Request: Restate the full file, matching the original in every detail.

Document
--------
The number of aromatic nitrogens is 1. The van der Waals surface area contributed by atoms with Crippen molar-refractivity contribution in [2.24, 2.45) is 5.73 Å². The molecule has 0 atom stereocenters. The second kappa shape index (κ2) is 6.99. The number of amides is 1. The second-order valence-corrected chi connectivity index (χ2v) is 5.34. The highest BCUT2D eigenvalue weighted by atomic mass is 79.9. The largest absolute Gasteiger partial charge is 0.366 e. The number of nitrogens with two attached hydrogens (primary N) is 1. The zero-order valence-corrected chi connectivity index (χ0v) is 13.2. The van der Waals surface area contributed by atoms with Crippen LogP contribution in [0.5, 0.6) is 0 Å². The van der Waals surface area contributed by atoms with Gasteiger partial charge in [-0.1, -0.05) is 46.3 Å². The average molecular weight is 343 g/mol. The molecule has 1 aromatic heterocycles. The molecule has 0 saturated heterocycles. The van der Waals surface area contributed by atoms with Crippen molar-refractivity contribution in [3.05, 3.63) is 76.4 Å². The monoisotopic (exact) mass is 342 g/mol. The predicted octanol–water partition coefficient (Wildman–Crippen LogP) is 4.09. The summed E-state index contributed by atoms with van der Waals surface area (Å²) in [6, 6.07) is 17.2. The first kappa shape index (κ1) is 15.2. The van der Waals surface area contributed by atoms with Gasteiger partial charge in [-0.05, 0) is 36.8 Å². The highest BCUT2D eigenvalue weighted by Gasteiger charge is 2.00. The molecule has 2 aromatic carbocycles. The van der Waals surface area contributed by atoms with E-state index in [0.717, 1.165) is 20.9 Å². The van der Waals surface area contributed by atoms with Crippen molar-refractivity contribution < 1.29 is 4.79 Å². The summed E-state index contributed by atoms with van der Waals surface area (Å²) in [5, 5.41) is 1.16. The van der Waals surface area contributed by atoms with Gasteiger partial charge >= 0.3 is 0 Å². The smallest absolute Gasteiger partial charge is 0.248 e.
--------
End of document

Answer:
The number of aromatic nitrogens is 1. The van der Waals surface area contributed by atoms with Crippen molar-refractivity contribution in [2.24, 2.45) is 5.73 Å². The molecule has 0 atom stereocenters. The second kappa shape index (κ2) is 6.99. The number of amides is 1. The second-order valence-corrected chi connectivity index (χ2v) is 5.34. The highest BCUT2D eigenvalue weighted by atomic mass is 79.9. The largest absolute Gasteiger partial charge is 0.366 e. The number of nitrogens with two attached hydrogens (primary N) is 1. The zero-order valence-corrected chi connectivity index (χ0v) is 13.2. The van der Waals surface area contributed by atoms with Crippen LogP contribution in [0.5, 0.6) is 0 Å². The van der Waals surface area contributed by atoms with Gasteiger partial charge in [-0.1, -0.05) is 46.3 Å². The average molecular weight is 343 g/mol. The molecule has 1 aromatic heterocycles. The molecule has 0 saturated heterocycles. The van der Waals surface area contributed by atoms with Crippen molar-refractivity contribution in [3.05, 3.63) is 76.4 Å². The monoisotopic (exact) mass is 342 g/mol. The predicted octanol–water partition coefficient (Wildman–Crippen LogP) is 4.09. The summed E-state index contributed by atoms with van der Waals surface area (Å²) in [6, 6.07) is 17.2. The first kappa shape index (κ1) is 15.2. The van der Waals surface area contributed by atoms with Gasteiger partial charge in [-0.05, 0) is 36.8 Å². The highest BCUT2D eigenvalue weighted by Gasteiger charge is 2.00. The molecule has 2 aromatic carbocycles. The van der Waals surface area contributed by atoms with E-state index in [0.717, 1.165) is 20.9 Å². The van der Waals surface area contributed by atoms with Crippen molar-refractivity contribution < 1.29 is 4.79 Å². The summed E-state index contributed by atoms with van der Waals surface area (Å²) in [5, 5.41) is 1.16. The van der Waals surface area contributed by atoms with Gasteiger partial charge >= 0.3 is 0 Å². The smallest absolute Gasteiger partial charge is 0.248 e.